And so the final book of the Harry Potter adventure had come to the big screen....though only as a split film with Warner Bros making the decision to separate the Deathly Hallows into two films. Possibly to make more money and make us suffer a little longer, it didn't matter when the trailer for both films came out, plenty of anticipation was made with Part 2 obviously the more action-aimed film. However Part 1 was to take us away from Hogwarts and instead focus on the isolated journey Harry, Ron and Hermione have to take in order to find the missing Horcruxes. Following Dumbledore's death, Harry knows that the Horcruxes must be found to try and stop Voldemort who is trying to track down the Elder Wand which could prove significant in the war for evil. The trio embark on a perilous quest to find them by wandering through countrysides and forests but at the same time encountering problems with Death Eaters and even each other. Ultimately the kids are reunited towards the end and learn of the Deathly Hallows which holds the key to finding the Horcruxes. However after being captured and interrogated by Bellatrix and the Malfoys, they are rescued by a recurring character who sacrifices himself to save them leaving Harry distraught while the dark lord finds the Elder Wand which will lead to the huge and dramatic showdown taking place in Part 2....

Focusing this film away from Hogwarts proved an interesting if slightly boring move by the filmmakers but it worked nonetheless as reflected by the darkness of the series as the trio become distanced from everything and everyone they care for. Radcliffe, Grint and Watson all excel again, though newcomers Bill Nighy and Rhys Ifans fail to really add anything to the series. Continuity is well preserved here as the likes of Imelda Staunton, John Hurt and Brendan Gleeson return to the films though disappointingly for some Potter fans the deaths of Mad-Eye Moody and the owl Hedwig are mentioned briefly but lack serious emotional impact compared to the book. The return of Dobby is also crucial particularly for the final scene which left many in tears but gives a strong meaning for the bitterness we all feel about characters who've been killed off during the series. The action is minimal though the flying motorbike sequence (filmed inside the Liverpool tunnel) is cleverly made as is the tale of the three Brothers from the Deathly Hallows which is beautifully designed. This gives the franchise its epic setting as the battle for good vs evil was to finally come to head on July 15th. Not since Return of the King had there been a more eagerly anticipated finale to a film saga....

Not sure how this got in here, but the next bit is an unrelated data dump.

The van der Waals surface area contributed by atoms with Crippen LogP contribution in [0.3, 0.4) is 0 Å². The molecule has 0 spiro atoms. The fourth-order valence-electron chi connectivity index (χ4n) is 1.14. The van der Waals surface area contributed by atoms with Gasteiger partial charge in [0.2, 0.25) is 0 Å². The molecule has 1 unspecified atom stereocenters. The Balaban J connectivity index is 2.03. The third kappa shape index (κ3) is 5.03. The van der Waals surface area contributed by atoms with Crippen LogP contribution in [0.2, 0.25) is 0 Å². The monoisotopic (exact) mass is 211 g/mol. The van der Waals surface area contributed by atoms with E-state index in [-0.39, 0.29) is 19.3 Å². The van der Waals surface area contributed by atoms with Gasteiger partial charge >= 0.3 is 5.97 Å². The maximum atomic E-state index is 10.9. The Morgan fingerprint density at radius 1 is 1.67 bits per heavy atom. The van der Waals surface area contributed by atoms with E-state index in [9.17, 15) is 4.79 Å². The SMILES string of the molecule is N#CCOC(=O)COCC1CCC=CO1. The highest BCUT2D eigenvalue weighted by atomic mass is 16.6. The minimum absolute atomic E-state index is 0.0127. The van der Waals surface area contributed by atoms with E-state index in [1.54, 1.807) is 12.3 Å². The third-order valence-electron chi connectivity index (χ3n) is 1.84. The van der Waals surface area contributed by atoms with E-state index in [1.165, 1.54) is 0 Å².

You shall all have to wait till next week to find out my review for the hugely awaited finale to one of the great series in film. Will Harry save the day and finally defeat Voldemort once and for all or will evil prevail in this adventure? Whatever happens, the Harry Potter series has truly spell bounded me over the last 10 years where despite some of the films not always being honest with the books, the entertainment factor has been magical. So many beloved characters, good or evil, it's just what you want from a story as epic as Harry Potter and it is to the great credit of J.K Rowling and David Heyman and EVERYONE involved with the films, that they have created something fantastic that will pass on for generations to come! Harry Potter is the boy who lived, and no doubt the film series will live forever!